In 4Q we benefited from increasing our position in AgroFresh following a 3Q earnings call that resulted in a 35% intraday drop in shares.
The company blamed a poor North American apple harvest (AgroFresh sells a product to farmers which keep apples ripe longer post-harvest). However, management didn’t handle the call well and failed to provide full-year EBITDA guidance despite just 45 days left in the quarter. Clearly management realized its miscalculation and 2 days later announced that they expected 2015 EBITDA of $87-$93 million, as well as a $10 million share repurchase program, followed by 6 different insider buys.
AgroFresh was a $13 stock in August and $7 prior to reporting 3Q results. Multiple insiders bought stock in the $9-$10+ range when the stock declined in late August/early September.
To be clear, the company, in its prospectus had guided to $100 million in EBITDA in 2015, up from $95 million in 2014. While we recognize a y/y decline is a reason for multiple compression, the decline struck us significantly overdone, especially since management attributed the revenue/EBITDA shortfall to an unusually weak apple harvest – the lowest globally since 2008 (corroborated by government data – see below).
Global apple production for 2015 was down more than 10% and AgroFresh’s EBITDA, at the mid-point, was down approximately 5%.
At times like this we look to one of our investing heroes, Warren Buffet. In this particular case, his words from his 2013 Berkshire letter seem particularly appropriate:
I needed no unusual knowledge or intelligence to conclude that the investment had no downside and potentially had substantial upside. There would, of course, be the occasional bad crop and prices would sometimes disappoint. But so what? There would be some unusually good years as well, and I would never be under any pressure to sell the property. Now, 28 years later, the farm has tripled its earnings and is worth five times or more what I paid. I still know nothing about farming and recently made just my second visit to the farm.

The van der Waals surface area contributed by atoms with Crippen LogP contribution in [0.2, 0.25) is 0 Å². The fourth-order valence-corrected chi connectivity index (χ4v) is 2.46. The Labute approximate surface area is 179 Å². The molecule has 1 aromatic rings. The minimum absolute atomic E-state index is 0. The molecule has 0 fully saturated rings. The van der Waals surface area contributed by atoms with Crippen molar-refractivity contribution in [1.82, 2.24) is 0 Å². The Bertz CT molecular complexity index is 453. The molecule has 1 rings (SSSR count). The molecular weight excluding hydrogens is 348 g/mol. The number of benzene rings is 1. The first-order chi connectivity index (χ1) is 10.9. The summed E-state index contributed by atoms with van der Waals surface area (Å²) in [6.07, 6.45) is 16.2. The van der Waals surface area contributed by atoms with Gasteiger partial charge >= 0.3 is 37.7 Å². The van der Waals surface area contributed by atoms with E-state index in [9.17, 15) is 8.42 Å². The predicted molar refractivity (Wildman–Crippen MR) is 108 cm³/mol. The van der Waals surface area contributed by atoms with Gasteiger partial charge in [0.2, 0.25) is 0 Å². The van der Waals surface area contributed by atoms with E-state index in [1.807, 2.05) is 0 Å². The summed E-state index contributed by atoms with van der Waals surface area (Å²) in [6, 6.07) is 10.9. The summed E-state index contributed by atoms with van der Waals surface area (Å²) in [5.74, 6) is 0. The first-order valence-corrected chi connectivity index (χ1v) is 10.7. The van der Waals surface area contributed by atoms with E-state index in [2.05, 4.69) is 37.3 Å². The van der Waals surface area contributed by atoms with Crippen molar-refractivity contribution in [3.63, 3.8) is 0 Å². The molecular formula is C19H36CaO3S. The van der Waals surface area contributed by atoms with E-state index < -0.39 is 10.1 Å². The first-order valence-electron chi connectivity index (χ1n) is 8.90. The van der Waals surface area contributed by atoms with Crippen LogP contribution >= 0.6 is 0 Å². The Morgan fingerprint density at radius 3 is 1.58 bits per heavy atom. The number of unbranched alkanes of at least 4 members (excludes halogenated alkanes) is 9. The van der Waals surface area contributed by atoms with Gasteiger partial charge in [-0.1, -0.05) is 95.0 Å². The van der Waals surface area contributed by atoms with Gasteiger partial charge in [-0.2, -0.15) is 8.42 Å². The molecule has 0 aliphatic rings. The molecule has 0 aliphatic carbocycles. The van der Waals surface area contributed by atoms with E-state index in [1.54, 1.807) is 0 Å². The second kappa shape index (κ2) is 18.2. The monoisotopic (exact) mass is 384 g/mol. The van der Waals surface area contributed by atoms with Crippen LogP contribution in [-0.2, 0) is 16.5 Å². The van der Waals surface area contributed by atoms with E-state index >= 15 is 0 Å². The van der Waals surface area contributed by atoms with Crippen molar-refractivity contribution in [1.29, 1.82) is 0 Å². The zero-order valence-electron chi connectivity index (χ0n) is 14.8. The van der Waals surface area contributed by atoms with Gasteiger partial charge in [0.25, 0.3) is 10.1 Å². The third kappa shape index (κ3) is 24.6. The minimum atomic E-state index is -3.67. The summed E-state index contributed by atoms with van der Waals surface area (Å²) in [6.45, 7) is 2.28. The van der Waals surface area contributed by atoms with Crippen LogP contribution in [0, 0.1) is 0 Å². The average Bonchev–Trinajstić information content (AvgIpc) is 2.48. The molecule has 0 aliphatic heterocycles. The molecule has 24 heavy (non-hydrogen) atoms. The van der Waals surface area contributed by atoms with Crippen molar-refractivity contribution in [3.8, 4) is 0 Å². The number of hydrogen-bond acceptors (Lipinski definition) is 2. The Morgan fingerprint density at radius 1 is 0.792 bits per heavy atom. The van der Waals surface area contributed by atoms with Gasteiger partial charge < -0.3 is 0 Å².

–Warren Buffett, Berkshire Hathaway letter 2013, p.17
Following AgroFresh’s healthy bounce in December, shares have declined 21% year-to-date. In late November and early December insiders were purchasing shares in the $5.50-$6.50 range, and today shares are at $5.00.
There has been no news or earnings (the company reports March 10th). There have been 2 positive sell-side initiation reports. There is potential competition, but that was true as of last summer, and our work suggests the competition will have little, if any, impact on the company’s business. AgroFresh are also 3 new business lines that they expect to contribute $90 million of incremental revenue (likely $50M of incremental EBITDA) in the next 5 years.
So, even assuming the company’s core SmartFresh product stays flat (it’s assumed to grow by $50M with new geographies and new fruits), AgroFresh would have ~$150M in EBITDA and $75-$80M in free cash flow by 2020, versus a current market cap of $225 million, and enterprise value of $650 million (if SmartFresh grows as expected those figures are closer to $180M and $105M). We’re optimistic that global apple production will revert to the norm, that management and insiders will scoop up shares personally, and via corporate buybacks, and that we could see a very substantial snap-back in shares over coming quarters. It seems that another awful harvest, competitive price degradation, and market share loss, has been more than priced in.
The above post has been excerpted from a letter of Dane Capital Management.
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